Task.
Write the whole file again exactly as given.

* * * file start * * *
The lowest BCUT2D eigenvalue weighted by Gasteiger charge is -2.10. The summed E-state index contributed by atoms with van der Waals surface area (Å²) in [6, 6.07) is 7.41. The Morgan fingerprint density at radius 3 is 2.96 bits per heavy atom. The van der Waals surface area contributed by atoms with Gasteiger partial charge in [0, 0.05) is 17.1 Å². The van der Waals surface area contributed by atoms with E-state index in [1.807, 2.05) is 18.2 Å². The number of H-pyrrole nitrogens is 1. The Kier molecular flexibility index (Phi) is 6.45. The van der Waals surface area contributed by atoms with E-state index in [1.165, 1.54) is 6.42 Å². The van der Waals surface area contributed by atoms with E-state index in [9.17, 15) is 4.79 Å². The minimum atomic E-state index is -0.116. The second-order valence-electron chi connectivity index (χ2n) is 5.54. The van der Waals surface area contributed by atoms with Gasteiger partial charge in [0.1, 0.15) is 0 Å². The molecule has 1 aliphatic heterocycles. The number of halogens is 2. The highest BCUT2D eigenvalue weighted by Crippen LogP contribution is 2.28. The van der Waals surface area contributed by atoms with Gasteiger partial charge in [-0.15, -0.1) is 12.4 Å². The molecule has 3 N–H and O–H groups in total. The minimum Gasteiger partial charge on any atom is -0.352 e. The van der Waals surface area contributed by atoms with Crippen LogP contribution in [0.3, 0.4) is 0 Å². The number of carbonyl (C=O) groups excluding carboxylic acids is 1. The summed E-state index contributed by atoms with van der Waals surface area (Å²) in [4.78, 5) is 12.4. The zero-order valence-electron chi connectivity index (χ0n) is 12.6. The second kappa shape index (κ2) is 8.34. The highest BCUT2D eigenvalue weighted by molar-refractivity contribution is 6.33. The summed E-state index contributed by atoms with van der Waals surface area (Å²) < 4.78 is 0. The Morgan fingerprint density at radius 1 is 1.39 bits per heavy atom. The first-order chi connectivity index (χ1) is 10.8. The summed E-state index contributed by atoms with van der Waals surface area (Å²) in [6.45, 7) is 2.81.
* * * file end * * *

The lowest BCUT2D eigenvalue weighted by Gasteiger charge is -2.10. The summed E-state index contributed by atoms with van der Waals surface area (Å²) in [6, 6.07) is 7.41. The Morgan fingerprint density at radius 3 is 2.96 bits per heavy atom. The van der Waals surface area contributed by atoms with Gasteiger partial charge in [0, 0.05) is 17.1 Å². The van der Waals surface area contributed by atoms with E-state index in [1.807, 2.05) is 18.2 Å². The number of H-pyrrole nitrogens is 1. The Kier molecular flexibility index (Phi) is 6.45. The van der Waals surface area contributed by atoms with E-state index in [1.165, 1.54) is 6.42 Å². The van der Waals surface area contributed by atoms with E-state index in [9.17, 15) is 4.79 Å². The minimum atomic E-state index is -0.116. The second-order valence-electron chi connectivity index (χ2n) is 5.54. The van der Waals surface area contributed by atoms with Gasteiger partial charge in [0.1, 0.15) is 0 Å². The molecule has 1 aliphatic heterocycles. The number of halogens is 2. The highest BCUT2D eigenvalue weighted by Crippen LogP contribution is 2.28. The van der Waals surface area contributed by atoms with Gasteiger partial charge in [-0.15, -0.1) is 12.4 Å². The molecule has 3 N–H and O–H groups in total. The minimum Gasteiger partial charge on any atom is -0.352 e. The van der Waals surface area contributed by atoms with Crippen LogP contribution in [0.3, 0.4) is 0 Å². The number of carbonyl (C=O) groups excluding carboxylic acids is 1. The summed E-state index contributed by atoms with van der Waals surface area (Å²) in [4.78, 5) is 12.4. The zero-order valence-electron chi connectivity index (χ0n) is 12.6. The second kappa shape index (κ2) is 8.34. The highest BCUT2D eigenvalue weighted by molar-refractivity contribution is 6.33. The summed E-state index contributed by atoms with van der Waals surface area (Å²) < 4.78 is 0. The Morgan fingerprint density at radius 1 is 1.39 bits per heavy atom. The first-order chi connectivity index (χ1) is 10.8. The summed E-state index contributed by atoms with van der Waals surface area (Å²) in [6.45, 7) is 2.81.